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Genital Warts_KH_Parent

Genital Warts

Genital warts, sometimes called venereal warts, are growths or bumps contracted through sexual contact. They're caused by certain types of the human papillomavirus (HPV), which is one of the most common sexually transmitted diseases (STDs).

Symptoms

P_in-young-kidsIn females, genital warts appear in and around the vagina or anus or on the cervix. In males, they appear on the penis, scrotum, groin, or thigh. Genital warts can be raised or flat, small or large. Sometimes they're clustered together in a cauliflower-like shape. Most of the time, they're flesh-colored and painless. Sometimes, the warts are so small and flat that they may not be noticed right away.

It may take several months or years after infection for symptoms to appear — if there are symptoms at all.

In females, the virus can lead to changes in the cervix that may lead to cancer, so it's important that it is diagnosed and treated as soon as possible. Males infected with HPV can also be at risk for cancer of the penis and the anus.

Contagiousness

P_pregnantGenital warts are transmitted through sexual contact (anal, oral, and vaginal) with an infected person, and warts can appear within several weeks or months afterwards.

The virus is passed through skin-to-skin contact, but not everyone who's been exposed to the virus will develop genital warts.

Prevention

A vaccine for people 9 to 26 years old is approved to prevent HPV infection, which causes most cervical cancers and genital warts. The vaccine, called Gardasil, is given as three injections over a 6-month period. It doesn't protect those who've already been infected with HPV, and doesn't protect against all types of HPV, so be sure your child gets routine checkups and gynecologic exams. If you have questions about the vaccine, talk with your doctor.

Because genital warts are spread through sexual contact, the best way to prevent them is to abstain from having sex. Sexual contact with more than one partner or with someone who has more than one partner increases the risk of contracting any STD.

When properly and consistently used, condoms decrease the risk of STDs. Latex condoms provide greater protection than natural-membrane condoms. The female condom, made of polyurethane, is also considered effective against STDs.

Using douche can actually increase a female's risk of contracting STDs because it can change the natural flora of the vagina and may flush bacteria higher into the genital tract.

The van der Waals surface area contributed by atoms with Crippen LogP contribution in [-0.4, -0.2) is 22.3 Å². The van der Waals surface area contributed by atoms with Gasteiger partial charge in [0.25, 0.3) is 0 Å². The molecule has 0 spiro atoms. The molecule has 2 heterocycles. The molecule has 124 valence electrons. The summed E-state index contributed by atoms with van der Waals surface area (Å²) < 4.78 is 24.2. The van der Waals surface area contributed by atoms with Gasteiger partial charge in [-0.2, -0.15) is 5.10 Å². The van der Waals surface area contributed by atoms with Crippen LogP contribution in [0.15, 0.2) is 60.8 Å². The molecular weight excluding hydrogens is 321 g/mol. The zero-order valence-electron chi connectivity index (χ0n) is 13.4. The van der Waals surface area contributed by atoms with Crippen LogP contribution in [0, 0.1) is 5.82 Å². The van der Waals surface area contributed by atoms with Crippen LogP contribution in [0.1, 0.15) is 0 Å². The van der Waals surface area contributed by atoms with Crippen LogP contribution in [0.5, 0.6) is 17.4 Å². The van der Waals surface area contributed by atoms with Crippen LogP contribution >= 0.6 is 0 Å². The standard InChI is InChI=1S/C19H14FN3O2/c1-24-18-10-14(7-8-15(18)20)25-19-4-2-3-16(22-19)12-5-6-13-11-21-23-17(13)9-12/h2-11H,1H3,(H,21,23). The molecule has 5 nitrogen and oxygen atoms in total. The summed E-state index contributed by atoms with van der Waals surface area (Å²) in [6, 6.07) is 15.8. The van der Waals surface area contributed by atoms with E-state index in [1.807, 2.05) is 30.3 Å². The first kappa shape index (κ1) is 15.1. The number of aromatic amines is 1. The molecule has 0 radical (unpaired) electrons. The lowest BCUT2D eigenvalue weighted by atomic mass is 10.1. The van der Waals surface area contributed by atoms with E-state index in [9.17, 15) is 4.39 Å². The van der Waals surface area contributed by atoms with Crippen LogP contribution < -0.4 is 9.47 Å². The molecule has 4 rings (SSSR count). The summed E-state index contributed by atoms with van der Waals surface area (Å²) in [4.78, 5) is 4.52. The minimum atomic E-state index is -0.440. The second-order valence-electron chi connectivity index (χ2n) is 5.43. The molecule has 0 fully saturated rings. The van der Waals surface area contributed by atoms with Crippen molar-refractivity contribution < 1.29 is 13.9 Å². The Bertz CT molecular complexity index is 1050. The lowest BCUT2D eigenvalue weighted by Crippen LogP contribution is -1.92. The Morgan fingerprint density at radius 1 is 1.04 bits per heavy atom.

A teen who is being treated for genital warts also should be tested for other STDs, and should have time alone with the doctor to openly discuss issues like sexual activity. Not all teens will be comfortable talking with parents about these issues. But it's important to encourage them to talk to a trusted adult who can provide the facts.

Treatment

Though there's no cure for an HPV infection, the genital warts can be treated and removed with prescription medication or other medical procedures, such as freezing or laser treatments.

Because the HPV remains dormant in the body, genital warts may reappear at any time after treatment. Those who have had one outbreak of genital warts still carry the virus and can infect others. Someone who has had HPV can also get a new HPV infection from another partner.

Getting Help

If your teen is thinking of becoming sexually active or already has started having sex, it's important to talk with him or her about it. Make sure your teen knows how STDs can be spread (during anal, oral, or vaginal sex) and that these infections often don't have symptoms, so a partner might have an STD without knowing it.

It can be difficult to talk about STDs, but just as with any other medical issue, teens need this information to stay safe and healthy. Provide the facts, and let your child know where you stand.

It's also important that all teens have regular full physical exams — which can include screening for STDs. Your teen may want to see a gynecologist or a specialist in adolescent medicine to talk about sexual health issues. Community health organizations and sexual counseling centers in your local area also may be able to offer some guidance.

Reviewed by: Larissa Hirsch, MD
Date reviewed: August 2007


Related Sites

Childhelp USA
American Social Health Association
American Academy of Pediatrics (AAP)
American College of Obstetricians and Gynecologists (ACOG)

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